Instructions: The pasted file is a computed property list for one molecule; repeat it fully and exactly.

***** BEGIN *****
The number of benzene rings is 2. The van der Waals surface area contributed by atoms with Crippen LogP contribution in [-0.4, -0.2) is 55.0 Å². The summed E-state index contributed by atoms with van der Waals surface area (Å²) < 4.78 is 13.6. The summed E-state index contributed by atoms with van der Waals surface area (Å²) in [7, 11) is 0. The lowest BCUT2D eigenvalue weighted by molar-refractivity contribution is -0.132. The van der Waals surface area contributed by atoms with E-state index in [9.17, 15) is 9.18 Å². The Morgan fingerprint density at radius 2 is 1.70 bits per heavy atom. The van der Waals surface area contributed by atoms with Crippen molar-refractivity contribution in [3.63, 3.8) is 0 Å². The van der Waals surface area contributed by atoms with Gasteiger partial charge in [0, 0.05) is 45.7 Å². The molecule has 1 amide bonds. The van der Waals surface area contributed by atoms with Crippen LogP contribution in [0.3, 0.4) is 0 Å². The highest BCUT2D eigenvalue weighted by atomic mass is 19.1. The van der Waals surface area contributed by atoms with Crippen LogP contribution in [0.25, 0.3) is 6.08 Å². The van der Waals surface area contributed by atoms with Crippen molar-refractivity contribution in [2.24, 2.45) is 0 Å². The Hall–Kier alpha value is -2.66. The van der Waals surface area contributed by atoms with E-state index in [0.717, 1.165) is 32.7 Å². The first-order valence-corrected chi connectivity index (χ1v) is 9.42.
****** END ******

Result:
The number of benzene rings is 2. The van der Waals surface area contributed by atoms with Crippen LogP contribution in [-0.4, -0.2) is 55.0 Å². The summed E-state index contributed by atoms with van der Waals surface area (Å²) < 4.78 is 13.6. The summed E-state index contributed by atoms with van der Waals surface area (Å²) in [7, 11) is 0. The lowest BCUT2D eigenvalue weighted by molar-refractivity contribution is -0.132. The van der Waals surface area contributed by atoms with E-state index in [9.17, 15) is 9.18 Å². The Morgan fingerprint density at radius 2 is 1.70 bits per heavy atom. The van der Waals surface area contributed by atoms with Crippen molar-refractivity contribution in [3.63, 3.8) is 0 Å². The van der Waals surface area contributed by atoms with Gasteiger partial charge in [0, 0.05) is 45.7 Å². The molecule has 1 amide bonds. The van der Waals surface area contributed by atoms with Crippen LogP contribution in [0.3, 0.4) is 0 Å². The highest BCUT2D eigenvalue weighted by atomic mass is 19.1. The van der Waals surface area contributed by atoms with Crippen LogP contribution in [0.25, 0.3) is 6.08 Å². The van der Waals surface area contributed by atoms with Crippen molar-refractivity contribution in [2.24, 2.45) is 0 Å². The Hall–Kier alpha value is -2.66. The van der Waals surface area contributed by atoms with E-state index in [0.717, 1.165) is 32.7 Å². The first-order valence-corrected chi connectivity index (χ1v) is 9.42.